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AIDSinfo Drug Database

AIDSinfo Drug Database

Drugs by class

FDA-approved

Investigational

Ibalizumab  Audio icon

Other Names: Hu5A8, TMB-355, TNX-355
Drug Class: Entry and Fusion Inhibitors
Chemical Name: Immunoglobulin G4, anti-(human CD4 (antigen)) (human-mouse monoclonal 5A8 γ4-chain), disulfide with human-mouse monoclonal 5A8 κ-chain, dimer
Company: TaiMed Biologics
Phase of Development: II
Chemical Image:
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(Compound details obtained from ChemIDplus Advanced1 and NIAID Therapeutics Database2)

What is an investigational drug?

An investigational drug is one that is under study and is not approved by the U.S. Food and Drug Administration (FDA) for sale in the United States. Medical research studies are conducted to evaluate the safety and effectiveness of an investigational drug. These research studies are also called clinical trials. Once an investigational drug has been proven safe and effective in clinical trials, FDA may approve the drug for sale in the United States.

What is ibalizumab?

Ibalizumab is an investigational drug that is being studied for the treatment of HIV infection. 

Ibalizumab belongs to a class (group) of HIV drugs called entry and fusion inhibitors.2 Entry and fusion inhibitors block HIV from getting into and infecting certain cells of the immune system. This prevents HIV from multiplying and can reduce the amount of HIV in the body.

Ibalizumab works by attaching to a protein on the surface of the immune cells. The protein is called the CD4 receptor. When ibalizumab attaches to the CD4 receptor, HIV cannot attach to, enter, or infect the cell.3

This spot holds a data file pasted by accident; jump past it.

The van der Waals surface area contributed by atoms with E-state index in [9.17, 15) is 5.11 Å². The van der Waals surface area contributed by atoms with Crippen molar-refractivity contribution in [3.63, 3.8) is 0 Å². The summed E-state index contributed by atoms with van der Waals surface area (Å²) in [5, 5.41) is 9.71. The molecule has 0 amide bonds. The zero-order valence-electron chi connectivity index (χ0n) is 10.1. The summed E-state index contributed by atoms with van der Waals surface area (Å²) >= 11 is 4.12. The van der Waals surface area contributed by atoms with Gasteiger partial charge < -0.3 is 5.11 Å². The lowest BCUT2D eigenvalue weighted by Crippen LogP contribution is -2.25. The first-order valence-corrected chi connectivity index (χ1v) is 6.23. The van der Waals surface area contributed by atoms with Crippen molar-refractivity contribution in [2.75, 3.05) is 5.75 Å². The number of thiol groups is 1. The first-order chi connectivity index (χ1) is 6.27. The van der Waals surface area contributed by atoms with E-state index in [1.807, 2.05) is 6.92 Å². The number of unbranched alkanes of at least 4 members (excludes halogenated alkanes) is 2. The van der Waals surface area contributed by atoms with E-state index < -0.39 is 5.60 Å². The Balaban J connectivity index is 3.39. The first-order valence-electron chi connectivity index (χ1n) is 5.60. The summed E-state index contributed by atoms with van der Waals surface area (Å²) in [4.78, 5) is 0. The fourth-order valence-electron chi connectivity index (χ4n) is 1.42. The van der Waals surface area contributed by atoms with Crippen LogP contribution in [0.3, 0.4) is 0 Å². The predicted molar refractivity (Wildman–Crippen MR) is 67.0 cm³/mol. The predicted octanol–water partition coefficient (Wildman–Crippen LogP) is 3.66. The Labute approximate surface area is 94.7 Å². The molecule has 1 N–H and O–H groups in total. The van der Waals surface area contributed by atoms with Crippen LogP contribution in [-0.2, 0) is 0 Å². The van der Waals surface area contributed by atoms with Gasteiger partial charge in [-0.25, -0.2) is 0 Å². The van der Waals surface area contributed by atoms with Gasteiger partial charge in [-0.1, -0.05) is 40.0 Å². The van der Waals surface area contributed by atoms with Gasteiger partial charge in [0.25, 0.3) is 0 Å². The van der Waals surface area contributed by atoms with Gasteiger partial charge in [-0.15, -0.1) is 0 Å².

How are clinical trials of investigational drugs conducted?

Clinical trials are conducted in phases. Each phase has a different purpose and helps researchers answer different questions.4

  • Phase I trials: Researchers test an investigational drug in a small group of people (20–80) for the first time. The purpose is to evaluate its safety and identify side effects.
  • Phase II trials: The investigational drug is administered to a larger group of people (100–300) to determine its effectiveness and to further evaluate its safety.
  • Phase III trials: The investigational drug is administered to large groups of people (1,000–3,000) to confirm its effectiveness, monitor side effects, compare it with standard or equivalent treatments, and collect information that will allow the investigational drug to be used safely.4

In most cases, an investigational drug must be proven safe and effective in a Phase III clinical trial to be considered for approval by the FDA for sale in the United States. Some drugs go through the FDA’s accelerated approval process and are approved before a Phase III clinical trial is complete. After a drug is approved by the FDA and made available to the public, researchers track its safety in Phase IV trials to seek more information about the drug’s risks, benefits, and optimal use.4

In what phase of testing is ibalizumab?

Ibalizumab is currently being studied in Phase II clinical trials.2 

What have recent studies shown about ibalizumab?

In a 24-week Phase IIb study, ibalizumab’s safety and efficacy were investigated at two different strengths in HIV-infected participants who had taken HIV medicines before entering the study (treatment-experienced). Intravenous (IV) ibalizumab was given to the treatment-experienced patients either every 2 weeks or every 4 weeks, depending on the strength of the drug. (An IV injection is placed directly into a vein.) Study participants also received optimized background therapy. (An optimized background regimen is a combination of drugs, chosen on the basis of a person’s resistance test results and treatment history, that are not being studied as the investigational drug[s] in the clinical trial, but are given to help control a participant’s HIV infection.) No control arm was used in this study.5